April 1 marks the close of the winter precipitation season in the West, a good time to take stock of the snowpack in the mountains. The snow measurement indicates how much meltwater from that snowpack will be available for residential, agricultural, and commercial use during the dry summer months that follow.
Even with the heavier snow in parts of the West last week, the snowpack depth measured at the end of the season for the West as a whole is below normal. It is a shift from last year’s snow surplus but is more representative of the long-term trend; 2011 and 2017 were the only two years this decade in which the snowpack was above normal. The Northwest had a favorable snowfall season, but drought returned to California after last year’s wet season, with extreme drought now extending eastward from California to the Southern Plains. Arizona and New Mexico are particularly dry, with each state receiving less than half of its normal snowfall through the end of March.
As the world continues to warm from increased concentrations of greenhouse gases in the atmosphere, early spring snowpack has been trending downward. In addition to more intense droughts from decreased snowpack, warming winters mean that the percentage of winter precipitation that falls as snow is decreasing, which also contributes to the snowpack decline.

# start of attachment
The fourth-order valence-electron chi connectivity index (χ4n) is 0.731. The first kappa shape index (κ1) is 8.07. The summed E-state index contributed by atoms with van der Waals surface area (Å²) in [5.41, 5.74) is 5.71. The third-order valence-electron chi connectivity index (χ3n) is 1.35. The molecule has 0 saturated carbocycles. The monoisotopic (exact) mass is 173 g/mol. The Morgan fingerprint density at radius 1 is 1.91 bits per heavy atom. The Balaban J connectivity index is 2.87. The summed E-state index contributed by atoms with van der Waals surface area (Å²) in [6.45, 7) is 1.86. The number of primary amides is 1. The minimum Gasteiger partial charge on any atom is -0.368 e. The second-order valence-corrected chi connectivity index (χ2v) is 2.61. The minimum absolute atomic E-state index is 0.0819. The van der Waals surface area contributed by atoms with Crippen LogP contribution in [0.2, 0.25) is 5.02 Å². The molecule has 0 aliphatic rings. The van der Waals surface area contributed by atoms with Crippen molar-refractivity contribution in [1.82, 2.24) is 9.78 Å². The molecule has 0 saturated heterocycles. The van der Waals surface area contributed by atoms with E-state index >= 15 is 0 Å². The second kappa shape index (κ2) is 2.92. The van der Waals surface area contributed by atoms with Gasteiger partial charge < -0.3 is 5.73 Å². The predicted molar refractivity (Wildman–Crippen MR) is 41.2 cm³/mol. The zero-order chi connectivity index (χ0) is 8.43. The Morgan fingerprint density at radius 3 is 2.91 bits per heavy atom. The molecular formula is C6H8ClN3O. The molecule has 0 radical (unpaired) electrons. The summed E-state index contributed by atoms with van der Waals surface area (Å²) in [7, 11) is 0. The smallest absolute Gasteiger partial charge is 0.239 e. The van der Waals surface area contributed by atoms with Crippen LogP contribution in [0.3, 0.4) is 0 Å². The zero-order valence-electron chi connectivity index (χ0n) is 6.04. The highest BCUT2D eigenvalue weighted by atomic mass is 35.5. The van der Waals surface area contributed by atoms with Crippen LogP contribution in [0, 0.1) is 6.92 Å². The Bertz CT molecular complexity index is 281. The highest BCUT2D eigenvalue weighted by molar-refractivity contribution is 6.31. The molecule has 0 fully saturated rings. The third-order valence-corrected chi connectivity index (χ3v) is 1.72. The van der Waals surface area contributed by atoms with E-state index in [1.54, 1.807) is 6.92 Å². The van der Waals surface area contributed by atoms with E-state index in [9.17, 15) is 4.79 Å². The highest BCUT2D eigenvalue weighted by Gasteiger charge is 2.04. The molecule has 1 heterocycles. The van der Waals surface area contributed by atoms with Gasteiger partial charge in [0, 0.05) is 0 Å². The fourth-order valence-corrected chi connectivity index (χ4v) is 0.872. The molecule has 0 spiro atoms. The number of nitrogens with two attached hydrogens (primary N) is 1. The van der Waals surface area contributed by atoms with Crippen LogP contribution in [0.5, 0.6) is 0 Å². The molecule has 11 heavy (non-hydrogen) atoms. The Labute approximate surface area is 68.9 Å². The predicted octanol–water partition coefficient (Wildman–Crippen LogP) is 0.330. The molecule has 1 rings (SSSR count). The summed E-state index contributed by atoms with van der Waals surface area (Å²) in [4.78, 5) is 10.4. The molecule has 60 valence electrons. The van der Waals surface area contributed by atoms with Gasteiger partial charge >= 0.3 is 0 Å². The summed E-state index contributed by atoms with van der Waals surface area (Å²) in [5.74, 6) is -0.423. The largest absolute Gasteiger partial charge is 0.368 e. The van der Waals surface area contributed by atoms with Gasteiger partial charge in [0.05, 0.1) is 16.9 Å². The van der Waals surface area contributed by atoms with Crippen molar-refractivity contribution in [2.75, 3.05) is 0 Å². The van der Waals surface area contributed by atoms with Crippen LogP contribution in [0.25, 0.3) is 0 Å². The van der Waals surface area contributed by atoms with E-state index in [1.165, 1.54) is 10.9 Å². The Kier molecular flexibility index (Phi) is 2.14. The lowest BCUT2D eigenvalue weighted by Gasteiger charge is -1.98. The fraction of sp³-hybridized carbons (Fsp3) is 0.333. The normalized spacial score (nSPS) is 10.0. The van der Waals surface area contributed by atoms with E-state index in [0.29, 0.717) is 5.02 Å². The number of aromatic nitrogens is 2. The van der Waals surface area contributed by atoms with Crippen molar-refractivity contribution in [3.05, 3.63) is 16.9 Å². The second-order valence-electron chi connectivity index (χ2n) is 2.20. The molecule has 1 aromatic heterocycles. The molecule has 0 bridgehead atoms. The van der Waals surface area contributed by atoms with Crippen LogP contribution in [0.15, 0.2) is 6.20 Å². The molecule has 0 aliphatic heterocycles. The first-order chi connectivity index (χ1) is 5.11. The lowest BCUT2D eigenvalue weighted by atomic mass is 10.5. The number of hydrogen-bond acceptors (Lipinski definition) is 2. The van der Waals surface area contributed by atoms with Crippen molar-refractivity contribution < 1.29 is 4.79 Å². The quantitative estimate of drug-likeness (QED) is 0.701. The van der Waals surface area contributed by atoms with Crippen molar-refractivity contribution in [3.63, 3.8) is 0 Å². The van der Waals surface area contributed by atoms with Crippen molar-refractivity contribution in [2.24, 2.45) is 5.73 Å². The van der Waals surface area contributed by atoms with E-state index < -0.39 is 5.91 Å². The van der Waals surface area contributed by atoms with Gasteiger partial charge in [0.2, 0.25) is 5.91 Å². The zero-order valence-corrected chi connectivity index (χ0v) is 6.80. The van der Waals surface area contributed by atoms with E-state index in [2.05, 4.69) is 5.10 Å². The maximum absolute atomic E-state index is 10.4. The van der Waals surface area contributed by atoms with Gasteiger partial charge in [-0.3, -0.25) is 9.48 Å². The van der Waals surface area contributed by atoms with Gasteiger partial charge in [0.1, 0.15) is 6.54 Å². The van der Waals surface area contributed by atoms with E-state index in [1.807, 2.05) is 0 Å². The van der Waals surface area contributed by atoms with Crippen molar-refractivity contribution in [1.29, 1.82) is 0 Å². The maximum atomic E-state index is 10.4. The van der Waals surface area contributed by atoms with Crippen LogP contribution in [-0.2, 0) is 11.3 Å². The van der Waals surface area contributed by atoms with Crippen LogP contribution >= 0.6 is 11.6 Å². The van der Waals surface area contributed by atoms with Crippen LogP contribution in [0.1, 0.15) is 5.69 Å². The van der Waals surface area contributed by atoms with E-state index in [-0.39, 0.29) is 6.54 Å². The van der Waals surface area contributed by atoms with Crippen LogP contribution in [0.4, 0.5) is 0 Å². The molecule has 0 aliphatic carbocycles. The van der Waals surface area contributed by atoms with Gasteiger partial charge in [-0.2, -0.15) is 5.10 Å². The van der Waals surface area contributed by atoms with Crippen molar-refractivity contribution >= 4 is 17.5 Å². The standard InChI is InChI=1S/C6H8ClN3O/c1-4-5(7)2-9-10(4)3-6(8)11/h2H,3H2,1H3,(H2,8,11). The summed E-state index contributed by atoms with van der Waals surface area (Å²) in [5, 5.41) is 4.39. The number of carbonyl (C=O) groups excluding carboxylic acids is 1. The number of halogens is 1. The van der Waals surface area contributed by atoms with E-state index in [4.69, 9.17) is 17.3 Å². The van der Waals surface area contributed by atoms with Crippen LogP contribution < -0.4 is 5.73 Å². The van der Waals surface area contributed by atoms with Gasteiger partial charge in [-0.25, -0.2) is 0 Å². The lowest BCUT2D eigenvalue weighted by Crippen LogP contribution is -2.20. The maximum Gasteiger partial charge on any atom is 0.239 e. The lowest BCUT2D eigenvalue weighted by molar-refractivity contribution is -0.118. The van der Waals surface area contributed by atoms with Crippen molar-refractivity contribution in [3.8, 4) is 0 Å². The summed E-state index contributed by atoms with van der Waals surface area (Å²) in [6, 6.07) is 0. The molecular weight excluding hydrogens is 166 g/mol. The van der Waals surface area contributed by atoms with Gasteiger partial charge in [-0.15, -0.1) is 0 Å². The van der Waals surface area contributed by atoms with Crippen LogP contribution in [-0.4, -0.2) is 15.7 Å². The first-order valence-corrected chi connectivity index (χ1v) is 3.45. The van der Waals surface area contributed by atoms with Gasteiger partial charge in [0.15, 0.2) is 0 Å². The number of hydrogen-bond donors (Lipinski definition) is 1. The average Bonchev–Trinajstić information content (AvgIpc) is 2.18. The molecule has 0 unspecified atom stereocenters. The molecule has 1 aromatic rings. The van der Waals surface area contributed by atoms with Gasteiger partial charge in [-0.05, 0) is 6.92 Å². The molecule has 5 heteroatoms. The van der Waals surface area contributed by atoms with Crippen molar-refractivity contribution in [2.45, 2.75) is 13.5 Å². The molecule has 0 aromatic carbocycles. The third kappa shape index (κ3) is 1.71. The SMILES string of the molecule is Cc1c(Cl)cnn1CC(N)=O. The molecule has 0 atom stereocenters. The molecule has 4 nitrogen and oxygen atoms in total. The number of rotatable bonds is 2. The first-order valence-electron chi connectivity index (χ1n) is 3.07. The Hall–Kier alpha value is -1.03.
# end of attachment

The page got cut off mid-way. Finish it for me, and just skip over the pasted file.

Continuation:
While the West has a long history of droughts and wet periods, the droughts have been getting more intense over the past century. This has led to a depletion of deeper groundwater, which takes more than a single wet season to recover. According to the National Environmental Education Foundation, water managers in 40 states expect water shortages in some parts of their states in the next 10 years.
LOCAL ANNUAL SNOWFALL TRENDS
Snow patterns were unusual for parts of the country this year, with some large snows coming to Alabama and Mississippi, while St. Louis and Washington, D.C. each got only about half of their normal seasonal snowfall. With snow totals varying so much from season to season, we wanted to step back and highlight the longer-term trends in seasonal snowfall in cities across the country.
How severe was your winter? The Midwestern Regional Climate Center finds out using its Accumulated Winter Season Severity Index (AWSSI) for several cities across the U.S.
Methodology: Western snowpack data are from the U.S. Department of Agriculture western U.S. SNOTEL network. Values are expressed as a percentage above or below the median normal (1981-2010) snow water equivalent for the major western river basins in the SNOTEL network. Data is collected daily, with data on the enclosed graphic from March 27. This generally represents the end of season reading, but we will update the graphic after the April 1 reading becomes available.
Individual station snowfall trends are annual over the period from July - June in areas that average at least five inches of snow per year since 1970. Data is from the Applied Climate Information System.